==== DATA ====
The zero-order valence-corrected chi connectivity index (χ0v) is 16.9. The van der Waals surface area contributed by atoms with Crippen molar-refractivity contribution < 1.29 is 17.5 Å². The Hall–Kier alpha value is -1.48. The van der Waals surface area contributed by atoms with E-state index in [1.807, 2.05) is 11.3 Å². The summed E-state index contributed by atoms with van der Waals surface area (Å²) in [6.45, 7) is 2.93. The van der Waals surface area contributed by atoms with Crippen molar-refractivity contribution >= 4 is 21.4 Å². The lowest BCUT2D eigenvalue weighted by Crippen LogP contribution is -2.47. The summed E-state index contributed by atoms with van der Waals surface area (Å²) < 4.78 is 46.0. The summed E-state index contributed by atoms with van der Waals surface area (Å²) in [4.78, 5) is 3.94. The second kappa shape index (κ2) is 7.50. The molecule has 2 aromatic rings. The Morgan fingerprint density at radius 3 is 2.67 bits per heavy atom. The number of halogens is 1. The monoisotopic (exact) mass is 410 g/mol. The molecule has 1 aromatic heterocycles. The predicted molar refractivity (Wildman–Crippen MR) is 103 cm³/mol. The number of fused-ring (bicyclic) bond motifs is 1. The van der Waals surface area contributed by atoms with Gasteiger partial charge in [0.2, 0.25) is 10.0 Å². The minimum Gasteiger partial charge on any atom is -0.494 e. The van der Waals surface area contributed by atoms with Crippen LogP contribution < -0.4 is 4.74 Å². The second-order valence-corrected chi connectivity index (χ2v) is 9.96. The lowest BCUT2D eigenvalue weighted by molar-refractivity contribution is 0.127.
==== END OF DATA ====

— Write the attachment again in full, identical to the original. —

The zero-order valence-corrected chi connectivity index (χ0v) is 16.9. The van der Waals surface area contributed by atoms with Crippen molar-refractivity contribution < 1.29 is 17.5 Å². The Hall–Kier alpha value is -1.48. The van der Waals surface area contributed by atoms with E-state index in [1.807, 2.05) is 11.3 Å². The summed E-state index contributed by atoms with van der Waals surface area (Å²) in [6.45, 7) is 2.93. The van der Waals surface area contributed by atoms with Crippen molar-refractivity contribution >= 4 is 21.4 Å². The lowest BCUT2D eigenvalue weighted by Crippen LogP contribution is -2.47. The summed E-state index contributed by atoms with van der Waals surface area (Å²) < 4.78 is 46.0. The summed E-state index contributed by atoms with van der Waals surface area (Å²) in [4.78, 5) is 3.94. The second kappa shape index (κ2) is 7.50. The molecule has 2 aromatic rings. The Morgan fingerprint density at radius 3 is 2.67 bits per heavy atom. The number of halogens is 1. The monoisotopic (exact) mass is 410 g/mol. The molecule has 1 aromatic heterocycles. The predicted molar refractivity (Wildman–Crippen MR) is 103 cm³/mol. The number of fused-ring (bicyclic) bond motifs is 1. The van der Waals surface area contributed by atoms with Gasteiger partial charge in [0.2, 0.25) is 10.0 Å². The minimum Gasteiger partial charge on any atom is -0.494 e. The van der Waals surface area contributed by atoms with Crippen LogP contribution < -0.4 is 4.74 Å². The second-order valence-corrected chi connectivity index (χ2v) is 9.96. The lowest BCUT2D eigenvalue weighted by molar-refractivity contribution is 0.127.